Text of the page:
I loved the style of the Amiga 1000 – the desktop case with the keyboard “garage” underneath where it can slide away out of sight.  However it’s running pretty old tech now – even by Amiga standards.  They only have 512k RAM as standard and no expansion slots other than the same edge connector an A500 has – but upside down, just to make it even more difficult to fit expansions.  So, when I came across the GB-A1000 motherboard (designed by Georg Braun, hence the name) I immediately decided to try and source one.

The GB-A1000 is a motherboard using the orginal Amiga chipset but with 8MB RAM, a Flicker-Fixer, an IDE controller for Hard Disks and a 68030 processor (plus a 68882 FPU) to take the Amiga 1000 well into A3000/A4000 territory.

I came across an unbuilt kit on Amibay and set about tracking down all the various components required to build a working board.  It was the largest project I’d ever taken on with lots of surface-mount soldering required – quite a challenge.  These are some pictures from the motherboard build process.  I started this in 2013 and just about finished by the end of 2015!

Motherboard received – wow, that’s quite large..

GBA1000 Bare Board

I built up these Video Hybrid kits first to get me used to the SMT soldering before working on the mainboard

Video Hybrid 2

Start by soldering all of the small surface-mount components first

GBA100 Board birdfeed

and then.. well nothing for 2 years according to my image archive.  I built the board up quite slowly, had a few issues sourcing parts here and there, just worked in small chunks and then left it alone for a while.  Apparently I didn’t take any pictures either – until..

Tada! Ready for the first power-up.

GBA1000 ready for power up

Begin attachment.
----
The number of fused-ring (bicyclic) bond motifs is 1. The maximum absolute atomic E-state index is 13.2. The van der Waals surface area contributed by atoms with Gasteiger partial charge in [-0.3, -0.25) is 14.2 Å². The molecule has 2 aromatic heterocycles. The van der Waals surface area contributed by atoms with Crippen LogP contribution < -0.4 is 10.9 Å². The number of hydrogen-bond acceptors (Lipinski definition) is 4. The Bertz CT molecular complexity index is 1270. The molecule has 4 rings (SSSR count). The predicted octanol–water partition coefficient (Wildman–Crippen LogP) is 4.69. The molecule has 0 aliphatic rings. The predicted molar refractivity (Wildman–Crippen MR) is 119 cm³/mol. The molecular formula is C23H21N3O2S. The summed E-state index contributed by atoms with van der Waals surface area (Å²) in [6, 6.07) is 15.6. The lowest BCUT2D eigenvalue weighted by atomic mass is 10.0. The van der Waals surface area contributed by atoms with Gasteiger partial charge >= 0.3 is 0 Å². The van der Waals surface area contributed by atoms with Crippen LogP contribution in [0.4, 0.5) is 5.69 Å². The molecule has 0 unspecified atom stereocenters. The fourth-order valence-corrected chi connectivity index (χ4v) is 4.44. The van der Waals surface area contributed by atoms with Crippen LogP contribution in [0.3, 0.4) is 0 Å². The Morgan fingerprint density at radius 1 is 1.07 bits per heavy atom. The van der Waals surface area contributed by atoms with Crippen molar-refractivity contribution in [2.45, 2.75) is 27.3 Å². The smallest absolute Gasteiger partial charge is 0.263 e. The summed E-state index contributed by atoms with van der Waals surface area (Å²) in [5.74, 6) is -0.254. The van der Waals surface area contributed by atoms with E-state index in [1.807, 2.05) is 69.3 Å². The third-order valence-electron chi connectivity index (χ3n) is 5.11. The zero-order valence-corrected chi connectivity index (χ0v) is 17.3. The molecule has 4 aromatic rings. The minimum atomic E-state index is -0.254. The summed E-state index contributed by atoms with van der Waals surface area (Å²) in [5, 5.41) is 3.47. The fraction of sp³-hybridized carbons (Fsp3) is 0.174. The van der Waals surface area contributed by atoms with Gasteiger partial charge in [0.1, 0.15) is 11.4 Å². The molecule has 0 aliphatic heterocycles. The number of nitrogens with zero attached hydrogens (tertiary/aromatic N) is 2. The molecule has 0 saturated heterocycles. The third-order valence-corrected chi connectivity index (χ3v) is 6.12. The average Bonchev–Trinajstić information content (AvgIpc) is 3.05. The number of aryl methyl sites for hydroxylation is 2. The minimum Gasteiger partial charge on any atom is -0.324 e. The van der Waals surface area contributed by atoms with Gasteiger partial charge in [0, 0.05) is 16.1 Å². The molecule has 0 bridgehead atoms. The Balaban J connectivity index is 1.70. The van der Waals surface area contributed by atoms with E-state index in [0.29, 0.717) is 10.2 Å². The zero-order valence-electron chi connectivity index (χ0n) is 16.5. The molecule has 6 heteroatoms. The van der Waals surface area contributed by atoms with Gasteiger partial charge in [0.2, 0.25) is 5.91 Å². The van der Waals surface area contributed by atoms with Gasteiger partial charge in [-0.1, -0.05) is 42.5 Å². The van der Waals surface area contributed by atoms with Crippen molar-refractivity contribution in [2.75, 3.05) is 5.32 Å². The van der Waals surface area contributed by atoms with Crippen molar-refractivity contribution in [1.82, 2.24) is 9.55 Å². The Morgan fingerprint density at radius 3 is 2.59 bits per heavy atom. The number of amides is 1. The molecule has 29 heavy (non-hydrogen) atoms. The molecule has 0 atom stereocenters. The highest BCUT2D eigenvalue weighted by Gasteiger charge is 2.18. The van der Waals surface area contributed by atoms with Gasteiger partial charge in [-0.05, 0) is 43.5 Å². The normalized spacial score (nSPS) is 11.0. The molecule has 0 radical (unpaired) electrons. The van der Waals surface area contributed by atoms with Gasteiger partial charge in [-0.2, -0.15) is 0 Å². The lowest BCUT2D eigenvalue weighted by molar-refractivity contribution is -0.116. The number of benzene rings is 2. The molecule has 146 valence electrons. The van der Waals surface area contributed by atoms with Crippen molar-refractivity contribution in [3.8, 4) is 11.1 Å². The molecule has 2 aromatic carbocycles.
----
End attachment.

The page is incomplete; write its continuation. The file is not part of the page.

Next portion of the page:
Will it work first time? ..

GBA1000 first power up

Of course it will!  Just a quick power-up at this point to make sure it all appears to work before mounting the board inside the A1000 case.  I also programmed a newer Workbench 3.1 and the IDE ROM and added a lithium battery (along with a small diode to prevent charging).  The 2.5″ IDE connector for the onboard hard disk was particularly tricky to find – eventually I had to hack down another 2.5″ connector to make it fit the board properly.  Looks ok though.

GBA1000 44ide connector

I’m using that with a 32GB Compact Flash card via an IDE converter.

When I mounted the board into the Amiga case it wouldn’t sit quite flush.  When I looked closely I could see why – the motherboard D-plugs had pronged mounting pins which went through the board but these were hitting the posts in the case.

GBA1000 D plug pins

I had to cut these off in order to get it to mount flush against the case standoffs and then I could use the self-tapping screws through the top of the D-plug to secure the plug – and the board – to the case.

GBA1000 D plug pins 2

So, trial fit of the motherboard into my A1000 case:

GBA1000 trial fit

Everything seems to fit ok, let’s carry on fitting the PSU

GBA1000 board fitted with PSU

and then the rear panel

GBA1000 board fitted with rear panel

The complete system up and running.

GBA1000 running

Right now it’s booting Workbench 3.1 from a CF card and I’m in the process of loading up WHDLoad and a chunk of old games.